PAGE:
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No. 03-3187


(D.C. No. 02-CR-40078-SAC)


Before SEYMOUR, LUCERO, and O'BRIEN, Circuit Judges.

After examining the briefs and appellate record, this panel has determined unanimously that oral argument would not materially assist the determination of this appeal. See Fed. R. App. P. 34(a)(2); 10th Cir. R. 34.1.9(G). The case is therefore ordered submitted without oral argument.

Gregory Reese Fisher pled guilty to possession of ephedrine and pseudoephedrine with the intent to manufacture methamphetamine in violation of 21 U.S.C. § 841(c)(1). He appeals the district court's denial of his motion to suppress. Exercising jurisdiction under 28 U.S.C. § 1291, we affirm.


On the morning of May 8, 2002, an employee at the Target store in Salina, Kansas, noticed Fisher attempting to conceal an item from the electronics department. The employee reported Fisher to Diane Dowell, the assets protection team leader at the store. Dowell began visual surveillance of him. She followed Fisher as he walked past the checkout lanes and into the food section, where he eventually turned down a snack aisle. As Dowell walked past this same aisle, she observed Fisher with his hand extended up into a shelf. When Fisher saw Dowell, he quickly pulled his hand away from the shelf. He also positioned his body to prevent Dowell from seeing what was on the shelf.

When Fisher left the food section, Dowell found ten packages of lithium batteries behind some food items.(1) Knowing that lithium is used to manufacture methamphetamine, Dowell instructed another employee to contact the police department's drug task force. Shortly thereafter, Investigator Gary Hanus arrived at the store.

Agent Hanus and Dowell continued surveillance of Fisher, who at that time was trying on a pair of shoes in the shoe department. Fisher remained in the store another forty-five minutes. He then purchased a pair of shoes and some other items and left the store. Agent Hanus observed him walk across the Target parking lot to the Sam's Club store. Fisher placed his three Target shopping bags in the vestibule outside the Sam's Club store entrance and went inside. Agent Hanus and another agent followed Fisher around the store. Agent Hanus observed Fisher continually looking over his shoulder to see if someone was following him, leading Agent Hanus to believe Fisher was conducting counter-surveillance. He and the other agent also observed Fisher walk by the cold medicine aisle twice without going down it. After approximately one hour in the store, Fisher left and headed in the direction of the Wal-Mart store across the street.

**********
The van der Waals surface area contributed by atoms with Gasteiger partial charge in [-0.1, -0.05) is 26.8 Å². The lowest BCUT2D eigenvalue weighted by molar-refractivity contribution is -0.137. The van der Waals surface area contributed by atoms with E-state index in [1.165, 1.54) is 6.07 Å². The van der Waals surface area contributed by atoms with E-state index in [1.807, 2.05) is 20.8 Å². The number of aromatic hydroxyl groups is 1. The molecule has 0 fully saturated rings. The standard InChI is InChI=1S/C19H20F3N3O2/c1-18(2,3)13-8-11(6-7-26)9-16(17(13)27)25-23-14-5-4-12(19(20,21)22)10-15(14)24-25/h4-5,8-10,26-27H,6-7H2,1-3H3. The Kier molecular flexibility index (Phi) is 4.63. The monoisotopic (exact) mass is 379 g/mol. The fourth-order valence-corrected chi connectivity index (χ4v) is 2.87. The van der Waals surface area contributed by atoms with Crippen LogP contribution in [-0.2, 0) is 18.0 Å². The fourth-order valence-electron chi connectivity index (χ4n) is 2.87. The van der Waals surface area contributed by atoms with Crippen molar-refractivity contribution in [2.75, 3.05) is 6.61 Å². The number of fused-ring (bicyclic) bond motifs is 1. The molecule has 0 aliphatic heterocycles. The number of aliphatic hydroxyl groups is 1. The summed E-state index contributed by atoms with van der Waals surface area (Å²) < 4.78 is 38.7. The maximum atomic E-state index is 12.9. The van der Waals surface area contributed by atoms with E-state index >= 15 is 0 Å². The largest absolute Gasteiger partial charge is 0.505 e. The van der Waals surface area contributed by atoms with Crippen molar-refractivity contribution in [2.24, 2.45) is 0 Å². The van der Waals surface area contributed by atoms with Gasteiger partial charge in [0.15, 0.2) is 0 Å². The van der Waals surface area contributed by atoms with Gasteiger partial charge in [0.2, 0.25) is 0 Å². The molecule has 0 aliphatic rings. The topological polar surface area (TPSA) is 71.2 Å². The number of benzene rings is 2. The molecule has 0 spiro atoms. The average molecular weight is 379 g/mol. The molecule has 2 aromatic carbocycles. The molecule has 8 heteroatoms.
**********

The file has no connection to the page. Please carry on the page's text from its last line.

While Fisher was walking across the Sam's Club's parking lot, he was stopped by Lieutenant Joseph Garman, also from the drug task force, who had been contacted by Agent Hanus. When Agent Hanus approached, he heard Fisher tell Lieutenant Garman that he did not have to tell him his name. Lieutenant Garman advised Fisher he was a shoplifting suspect and did have to reveal his name. Fisher then informed them his name was Greg Fisher of Belleville, Kansas, and denied stealing or attempting to steal anything from the Target store.

During this questioning, the third agent at the scene, Agent Steve Garman, recalled that Fisher had been seen on a Target store surveillance tape submitted to the drug task force a month earlier.(2) Officer Hanus then recalled having advised one of the other agents to send the tape to Detective Vince Crough with the Republic County Sheriff's Department.(3) When Agent Hanus mentioned Detective Crough, Fisher stated he knew him. Agent Hanus then telephoned Detective Crough, who informed him Greg Fisher was heavily involved in methamphetamine and was under investigation by the Republic County Sheriff's Department. Detective Crough also advised Agent Hanus that Fisher would either be driving a blue or yellow Cadillac.

After speaking with Detective Crough, Agent Hanus asked Fisher if he had any weapons on him and patted him down. Fisher did not have any weapons but did have car keys in his back pocket. Agent Hanus asked to see the keys; Fisher provided them to him. The keys were for a General Motors vehicle, which was consistent with Detective Crough's information that Fisher would be operating a Cadillac. When agents resumed questioning regarding the attempted shoplifting, Fisher requested an attorney. The agents arrested Fisher. A city patrol car arrived; as the agents were placing Fisher into the vehicle, he stated he wished to cooperate. The agents asked him where his vehicle was located and Fisher stated it was in the Target parking lot. The agents discovered a blue Cadillac in the parking lot and observed a plastic sack filled with cold pill medicine boxes lying on the front passenger-side floorboard. Knowing that cold pills are commonly used to manufacture methamphetamine, the agents towed the vehicle to the Salina Police Department and obtained a search warrant for the vehicle. Upon searching the vehicle, the officers discovered methamphetamine, marijuana, and 4,422 cold pills containing pseudoephedrine hydrochloride.

Fisher was charged with possession of ephedrine and pseudoephedrine with the intent to manufacture methamphetamine in violation of 21 U.S.C. § 841(c)(1) (Count 1) and attempted manufacturing of more than fifty grams of methamphetamine in violation of 21 U.S.C. § 846 (Count 2). Subsequently, he filed a motion to suppress the evidence found in his vehicle, which the district court denied. On January 30, 2003, Fisher entered a conditional guilty plea to Count 1, reserving the right to appeal the court's denial of his motion to suppress. He was sentenced to sixty months imprisonment. This appeal followed.